CONCLUSIONS - In a population-based sample of individuals with NAFLD in midlife, prospectively assessed alcohol use is not associated with significant differences in risk factors for CVD or markers of subclinical CVD. In contrast to general population findings, alcohol use may not reduce the risk of CVD in patients with NAFLD.
Copyright © 2017 AGA Institute. Published by Elsevier Inc. All rights reserved.
OBJECTIVE - To estimate the prevalence and describe the patterns of concurrent human papillomavirus (HPV) and STIs and associated factors among HIV-negative young Western Cape, South African women participating in the Efficacy of HPV Vaccine to Reduce HIV Infection (EVRI) trial.
METHODS - HIV-negative women aged 16-24 years old were enrolled in the EVRI trial (NCT01489527) and randomised to receive the licensed four-valent HPV vaccine or placebo. At study entry, participants were clinically evaluated for five STIs: herpes simplex virus type 2 (HSV-2), chlamydia, gonorrhoea, syphilis and disease-causing HPV genotypes (6/11/16/18/31/33/35/39/45/51/52/56/58/59/68). Demographic and sexual history characteristics were compared among women with STI co-infections, single infection and no infection using Pearson χ and Mann-Whitney tests. ORs were calculated to evaluate factors associated with STI co-infection prevalence.
RESULTS - Among 388 young women, STI co-infection prevalence was high: 47% had ≥2 concurrent STIs, 36% had a single STI and 17% had none of the five evaluated STIs. HPV/HSV-2 (26%) was the most prevalent co-infection detected followed by HPV/HSV-2/ (CT) (17%) and HPV/CT (15%). Co-infection prevalence was independently associated with alcohol use (adjusted OR=2.01, 95% CI 1.00 to 4.06) and having a sexual partner with an STI (adjusted OR=6.96, 95% CI 1.53 to 30.08).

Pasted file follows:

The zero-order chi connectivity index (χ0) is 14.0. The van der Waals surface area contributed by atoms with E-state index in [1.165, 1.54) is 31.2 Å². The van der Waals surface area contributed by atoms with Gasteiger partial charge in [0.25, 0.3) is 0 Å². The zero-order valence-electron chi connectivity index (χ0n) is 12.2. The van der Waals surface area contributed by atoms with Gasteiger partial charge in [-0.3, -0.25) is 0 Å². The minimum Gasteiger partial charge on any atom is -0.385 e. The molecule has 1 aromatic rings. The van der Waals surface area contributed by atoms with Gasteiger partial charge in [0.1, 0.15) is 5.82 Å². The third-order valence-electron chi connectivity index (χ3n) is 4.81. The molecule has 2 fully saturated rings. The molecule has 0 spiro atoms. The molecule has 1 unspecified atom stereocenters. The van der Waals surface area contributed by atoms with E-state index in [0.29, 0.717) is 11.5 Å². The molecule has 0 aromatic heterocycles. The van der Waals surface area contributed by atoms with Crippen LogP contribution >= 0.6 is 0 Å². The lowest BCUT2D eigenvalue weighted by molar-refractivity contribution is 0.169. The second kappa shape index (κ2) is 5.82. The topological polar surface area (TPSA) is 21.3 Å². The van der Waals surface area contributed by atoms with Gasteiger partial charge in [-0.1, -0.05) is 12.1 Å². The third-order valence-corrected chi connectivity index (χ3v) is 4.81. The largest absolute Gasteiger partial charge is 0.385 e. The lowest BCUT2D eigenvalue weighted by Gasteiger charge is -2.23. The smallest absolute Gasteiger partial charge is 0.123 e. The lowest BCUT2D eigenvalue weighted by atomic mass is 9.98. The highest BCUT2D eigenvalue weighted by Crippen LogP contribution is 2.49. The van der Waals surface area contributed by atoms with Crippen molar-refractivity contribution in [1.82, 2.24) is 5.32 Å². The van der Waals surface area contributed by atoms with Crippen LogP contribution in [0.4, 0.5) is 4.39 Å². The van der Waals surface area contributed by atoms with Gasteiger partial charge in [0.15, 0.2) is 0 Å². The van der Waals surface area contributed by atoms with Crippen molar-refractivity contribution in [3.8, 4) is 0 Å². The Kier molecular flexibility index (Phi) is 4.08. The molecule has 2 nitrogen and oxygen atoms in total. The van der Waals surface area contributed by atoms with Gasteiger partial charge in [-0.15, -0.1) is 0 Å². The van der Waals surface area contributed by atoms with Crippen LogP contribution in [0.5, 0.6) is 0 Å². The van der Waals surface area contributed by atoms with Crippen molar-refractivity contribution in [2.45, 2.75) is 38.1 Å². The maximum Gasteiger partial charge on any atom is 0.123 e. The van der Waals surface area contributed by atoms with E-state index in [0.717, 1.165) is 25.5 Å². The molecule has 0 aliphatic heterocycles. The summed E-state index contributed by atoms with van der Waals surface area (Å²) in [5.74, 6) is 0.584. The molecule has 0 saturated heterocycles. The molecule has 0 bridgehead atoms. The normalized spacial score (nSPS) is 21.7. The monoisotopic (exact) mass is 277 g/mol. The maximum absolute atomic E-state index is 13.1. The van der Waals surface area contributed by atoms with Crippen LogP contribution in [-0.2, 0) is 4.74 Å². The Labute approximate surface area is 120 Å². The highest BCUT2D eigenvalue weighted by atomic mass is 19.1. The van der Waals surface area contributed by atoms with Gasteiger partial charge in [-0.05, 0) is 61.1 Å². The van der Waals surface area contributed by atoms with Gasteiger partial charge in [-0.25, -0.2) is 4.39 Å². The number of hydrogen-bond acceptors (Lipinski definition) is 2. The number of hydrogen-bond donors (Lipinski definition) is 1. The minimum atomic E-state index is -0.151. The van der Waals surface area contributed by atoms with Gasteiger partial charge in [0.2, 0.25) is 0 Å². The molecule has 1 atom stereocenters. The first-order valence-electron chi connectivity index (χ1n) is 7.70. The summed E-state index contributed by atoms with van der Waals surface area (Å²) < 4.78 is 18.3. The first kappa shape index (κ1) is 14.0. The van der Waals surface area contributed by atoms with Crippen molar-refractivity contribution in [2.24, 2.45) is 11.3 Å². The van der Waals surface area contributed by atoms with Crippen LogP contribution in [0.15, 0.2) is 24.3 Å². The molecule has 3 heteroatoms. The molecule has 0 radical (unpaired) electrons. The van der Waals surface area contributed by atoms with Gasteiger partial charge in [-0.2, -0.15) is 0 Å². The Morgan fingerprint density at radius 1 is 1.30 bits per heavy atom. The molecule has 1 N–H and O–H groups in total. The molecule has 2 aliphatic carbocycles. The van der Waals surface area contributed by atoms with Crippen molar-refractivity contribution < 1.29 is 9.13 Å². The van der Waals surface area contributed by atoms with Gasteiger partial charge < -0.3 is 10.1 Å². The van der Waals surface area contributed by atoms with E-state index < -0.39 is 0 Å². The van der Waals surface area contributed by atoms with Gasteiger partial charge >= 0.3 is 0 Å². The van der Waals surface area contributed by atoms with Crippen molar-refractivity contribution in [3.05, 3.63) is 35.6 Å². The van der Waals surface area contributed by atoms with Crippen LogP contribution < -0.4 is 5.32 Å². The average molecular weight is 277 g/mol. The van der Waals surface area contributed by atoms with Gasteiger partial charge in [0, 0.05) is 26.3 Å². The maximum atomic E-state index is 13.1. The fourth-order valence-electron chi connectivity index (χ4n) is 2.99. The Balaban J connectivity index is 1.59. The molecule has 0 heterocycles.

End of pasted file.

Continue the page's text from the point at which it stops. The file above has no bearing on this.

CONCLUSIONS - Among high-risk young women from underserved communities such as in Southern Africa, a multicomponent prevention strategy that integrates medical and behavioural interventions targeting both men and women is essential to prevent acquisition of concurrent STI infections and consequent disease.
TRIAL REGISTRATION NUMBER - NCT01489527; Post-results.
Published by the BMJ Publishing Group Limited. For permission to use (where not already granted under a licence) please go to http://www.bmj.com/company/products-services/rights-and-licensing/.
The bed nucleus of the stria terminalis was first described nearly a century ago and has since emerged as a region central to motivated behavior and affective states. The last several decades have firmly established a role for the BNST in drug-associated behavior and implicated this region in addiction-related processes. Whereas past approaches used to characterize the BNST have focused on a more general role of this region and its subnuclei in behavior, more recent work has begun to reveal its elaborate circuitry and cellular components. Such recent developments are largely owed to methodological advances, which have made possible efforts previously deemed intractable, such as tracing of long-range cell-type specific projections and identifying functional efferent and afferent connections. In this review, we integrate earlier foundational work with more recent and advanced studies to construct a broad overview of the molecular neurocircuitry of the BNST in drug-associated behavior and affect. This article is part of the Special Issue entitled "Alcoholism".